The suitable candidate to undergo a rhinoplasty is a physically healthy person, mentally stable, and realistic regarding the expectations of the surgery; which presents a disagreement with his nose, establishing a minimum intervention age of about 14-15 years necessary for the maturity of the facial skeleton to have been carried out.
- The candidates for a rhinoplasty are:
- The nose is too big for the face.
- There is a bump or sag in the profile of the nose.
- The nose seen from the front is full.
- The nose seen from the front is crooked.
- The tip of the nose is thick.
- The tip of the nose is down (“aquiline nose”).
- The nostrils are too open or closed.
- Some cases of difficulty breathing correctly.
Advantages of treatment
- First free assessment consultation.
- Selected medical and professional centers using the accreditation criteria.
- Services with a closed price, there are no surprises during the treatment.
- Advice and support throughout the process so that you always make the best decision.
- Access the best service with close and personalized treatment.
Reconstructive surgery is performed to restore normal function and appearance and to correct deformities created by congenital disabilities, trauma, or medical conditions, including cancer. Examples include cleft lip and cleft palate repair, breast reconstruction after a lumpectomy or mastectomy for breast cancer, and reconstructive surgery after burn injuries. Reconstructive surgery is generally considered medically necessary and is covered by most health insurance plans.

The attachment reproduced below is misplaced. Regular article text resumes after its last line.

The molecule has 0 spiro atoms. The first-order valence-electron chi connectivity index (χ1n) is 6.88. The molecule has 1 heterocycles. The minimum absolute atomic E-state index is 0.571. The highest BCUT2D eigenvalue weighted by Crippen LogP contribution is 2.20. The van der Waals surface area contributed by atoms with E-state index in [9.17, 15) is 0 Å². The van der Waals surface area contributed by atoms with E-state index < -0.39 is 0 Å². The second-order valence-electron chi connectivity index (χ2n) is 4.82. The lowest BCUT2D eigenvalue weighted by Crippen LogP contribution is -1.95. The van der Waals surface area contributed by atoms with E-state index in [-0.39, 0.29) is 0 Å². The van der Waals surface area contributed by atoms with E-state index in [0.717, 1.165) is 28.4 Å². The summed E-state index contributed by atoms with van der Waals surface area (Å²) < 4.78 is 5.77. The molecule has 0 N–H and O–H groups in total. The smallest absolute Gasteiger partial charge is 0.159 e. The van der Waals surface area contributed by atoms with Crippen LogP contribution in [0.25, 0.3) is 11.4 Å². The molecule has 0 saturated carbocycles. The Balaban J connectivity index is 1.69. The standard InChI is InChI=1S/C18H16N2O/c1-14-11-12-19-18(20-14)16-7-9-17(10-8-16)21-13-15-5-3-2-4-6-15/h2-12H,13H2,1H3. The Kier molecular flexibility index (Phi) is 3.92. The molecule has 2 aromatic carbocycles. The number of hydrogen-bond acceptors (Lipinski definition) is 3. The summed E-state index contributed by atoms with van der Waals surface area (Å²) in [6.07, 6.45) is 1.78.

How is a Rhinoplasty Performed?
Several techniques are used depending on the problem to be corrected, such as lumps in the profile (hump), bulbous or fallen nasal tip, or asymmetry problems. Changes are made internally to the structure of the nose to achieve the desired appearance. Internal changes can also be made to improve its functionality. Three structures determine the shape and functionality of the nose. The upper part consists of bone, the middle part of cartilage (called superior lateral cartilage), and the tip of cartilage (called alar cartilage). The nasal septum is cartilage that divides the nasal area in two and provides support for the distal middle and third parts of the nose. A portion of bone is removed at the top of the nose to correct the hump,
How do I know what my nose will look like after surgery?
There are computer programs where profile and first photos are entered, an approximation of how the patient will look after surgery can be observed. There is also a more artistic way with portraits, but none of them consider how to heal each patient.
How long do the effects of the surgery last?
The benefits of a Rhinoplasty are permanent. And they only go back to surgery for a touch-up if the desired goals were not achieved in the first surgery, although most are pleased after the first surgery.